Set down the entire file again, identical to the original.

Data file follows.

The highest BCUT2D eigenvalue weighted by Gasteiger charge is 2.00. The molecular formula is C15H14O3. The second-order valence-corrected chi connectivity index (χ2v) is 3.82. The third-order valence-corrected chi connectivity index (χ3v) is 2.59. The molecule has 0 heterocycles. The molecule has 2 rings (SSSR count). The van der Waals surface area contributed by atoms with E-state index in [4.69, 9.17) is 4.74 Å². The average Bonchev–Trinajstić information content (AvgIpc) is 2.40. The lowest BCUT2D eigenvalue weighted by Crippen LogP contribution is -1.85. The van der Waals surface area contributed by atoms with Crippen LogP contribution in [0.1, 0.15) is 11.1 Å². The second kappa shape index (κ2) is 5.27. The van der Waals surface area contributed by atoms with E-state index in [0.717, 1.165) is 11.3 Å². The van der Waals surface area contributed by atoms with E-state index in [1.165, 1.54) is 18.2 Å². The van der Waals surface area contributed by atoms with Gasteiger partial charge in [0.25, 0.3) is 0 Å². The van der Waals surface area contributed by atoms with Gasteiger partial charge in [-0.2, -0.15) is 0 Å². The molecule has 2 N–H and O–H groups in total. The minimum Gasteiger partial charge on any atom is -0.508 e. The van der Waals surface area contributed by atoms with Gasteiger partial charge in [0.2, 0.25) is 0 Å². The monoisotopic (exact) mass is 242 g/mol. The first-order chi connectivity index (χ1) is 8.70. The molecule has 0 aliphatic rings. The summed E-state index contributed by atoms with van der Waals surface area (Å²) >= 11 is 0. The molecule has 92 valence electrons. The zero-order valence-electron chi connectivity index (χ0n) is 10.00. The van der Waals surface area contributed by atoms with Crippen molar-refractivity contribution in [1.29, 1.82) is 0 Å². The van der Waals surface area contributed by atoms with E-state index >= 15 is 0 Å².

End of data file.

The highest BCUT2D eigenvalue weighted by Gasteiger charge is 2.00. The molecular formula is C15H14O3. The second-order valence-corrected chi connectivity index (χ2v) is 3.82. The third-order valence-corrected chi connectivity index (χ3v) is 2.59. The molecule has 0 heterocycles. The molecule has 2 rings (SSSR count). The van der Waals surface area contributed by atoms with E-state index in [4.69, 9.17) is 4.74 Å². The average Bonchev–Trinajstić information content (AvgIpc) is 2.40. The lowest BCUT2D eigenvalue weighted by Crippen LogP contribution is -1.85. The van der Waals surface area contributed by atoms with Crippen LogP contribution in [0.1, 0.15) is 11.1 Å². The second kappa shape index (κ2) is 5.27. The van der Waals surface area contributed by atoms with E-state index in [0.717, 1.165) is 11.3 Å². The van der Waals surface area contributed by atoms with E-state index in [1.165, 1.54) is 18.2 Å². The van der Waals surface area contributed by atoms with Gasteiger partial charge in [0.25, 0.3) is 0 Å². The van der Waals surface area contributed by atoms with Gasteiger partial charge in [-0.2, -0.15) is 0 Å². The molecule has 2 N–H and O–H groups in total. The minimum Gasteiger partial charge on any atom is -0.508 e. The van der Waals surface area contributed by atoms with Gasteiger partial charge in [0.2, 0.25) is 0 Å². The monoisotopic (exact) mass is 242 g/mol. The first-order chi connectivity index (χ1) is 8.70. The molecule has 0 aliphatic rings. The summed E-state index contributed by atoms with van der Waals surface area (Å²) >= 11 is 0. The molecule has 92 valence electrons. The zero-order valence-electron chi connectivity index (χ0n) is 10.00. The van der Waals surface area contributed by atoms with Crippen molar-refractivity contribution in [1.29, 1.82) is 0 Å². The van der Waals surface area contributed by atoms with E-state index >= 15 is 0 Å².